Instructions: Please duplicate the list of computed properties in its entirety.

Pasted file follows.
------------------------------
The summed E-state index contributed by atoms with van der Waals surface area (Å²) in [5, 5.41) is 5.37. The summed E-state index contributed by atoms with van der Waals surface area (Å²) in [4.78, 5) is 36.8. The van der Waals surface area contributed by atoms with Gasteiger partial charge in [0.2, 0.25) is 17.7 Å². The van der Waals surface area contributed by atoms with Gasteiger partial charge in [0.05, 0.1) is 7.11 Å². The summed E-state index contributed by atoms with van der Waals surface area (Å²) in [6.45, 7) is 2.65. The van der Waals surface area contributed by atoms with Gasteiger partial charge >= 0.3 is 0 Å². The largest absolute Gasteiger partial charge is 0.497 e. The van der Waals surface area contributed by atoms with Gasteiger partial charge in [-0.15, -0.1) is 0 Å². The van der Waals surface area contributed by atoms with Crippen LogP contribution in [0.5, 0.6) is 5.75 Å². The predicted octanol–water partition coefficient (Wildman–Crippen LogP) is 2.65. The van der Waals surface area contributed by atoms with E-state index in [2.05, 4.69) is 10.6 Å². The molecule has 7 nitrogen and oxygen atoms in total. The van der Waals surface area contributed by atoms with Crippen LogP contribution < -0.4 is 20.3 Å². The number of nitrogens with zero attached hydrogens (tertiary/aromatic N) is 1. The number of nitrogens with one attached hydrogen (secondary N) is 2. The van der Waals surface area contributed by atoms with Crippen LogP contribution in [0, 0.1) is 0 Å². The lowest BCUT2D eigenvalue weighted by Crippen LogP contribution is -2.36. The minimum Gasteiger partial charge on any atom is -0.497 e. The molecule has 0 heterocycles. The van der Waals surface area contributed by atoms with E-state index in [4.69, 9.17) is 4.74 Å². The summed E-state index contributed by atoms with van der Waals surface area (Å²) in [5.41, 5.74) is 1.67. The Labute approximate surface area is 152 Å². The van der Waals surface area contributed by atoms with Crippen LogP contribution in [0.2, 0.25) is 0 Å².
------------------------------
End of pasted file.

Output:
The summed E-state index contributed by atoms with van der Waals surface area (Å²) in [5, 5.41) is 5.37. The summed E-state index contributed by atoms with van der Waals surface area (Å²) in [4.78, 5) is 36.8. The van der Waals surface area contributed by atoms with Gasteiger partial charge in [0.2, 0.25) is 17.7 Å². The van der Waals surface area contributed by atoms with Gasteiger partial charge in [0.05, 0.1) is 7.11 Å². The summed E-state index contributed by atoms with van der Waals surface area (Å²) in [6.45, 7) is 2.65. The van der Waals surface area contributed by atoms with Gasteiger partial charge >= 0.3 is 0 Å². The largest absolute Gasteiger partial charge is 0.497 e. The van der Waals surface area contributed by atoms with Gasteiger partial charge in [-0.15, -0.1) is 0 Å². The van der Waals surface area contributed by atoms with Crippen LogP contribution in [0.5, 0.6) is 5.75 Å². The predicted octanol–water partition coefficient (Wildman–Crippen LogP) is 2.65. The van der Waals surface area contributed by atoms with E-state index in [2.05, 4.69) is 10.6 Å². The molecule has 7 nitrogen and oxygen atoms in total. The van der Waals surface area contributed by atoms with Crippen LogP contribution < -0.4 is 20.3 Å². The number of nitrogens with zero attached hydrogens (tertiary/aromatic N) is 1. The number of nitrogens with one attached hydrogen (secondary N) is 2. The van der Waals surface area contributed by atoms with Crippen LogP contribution in [0, 0.1) is 0 Å². The lowest BCUT2D eigenvalue weighted by Crippen LogP contribution is -2.36. The minimum Gasteiger partial charge on any atom is -0.497 e. The molecule has 0 heterocycles. The van der Waals surface area contributed by atoms with E-state index in [4.69, 9.17) is 4.74 Å². The summed E-state index contributed by atoms with van der Waals surface area (Å²) in [5.41, 5.74) is 1.67. The Labute approximate surface area is 152 Å². The van der Waals surface area contributed by atoms with Crippen LogP contribution in [0.2, 0.25) is 0 Å².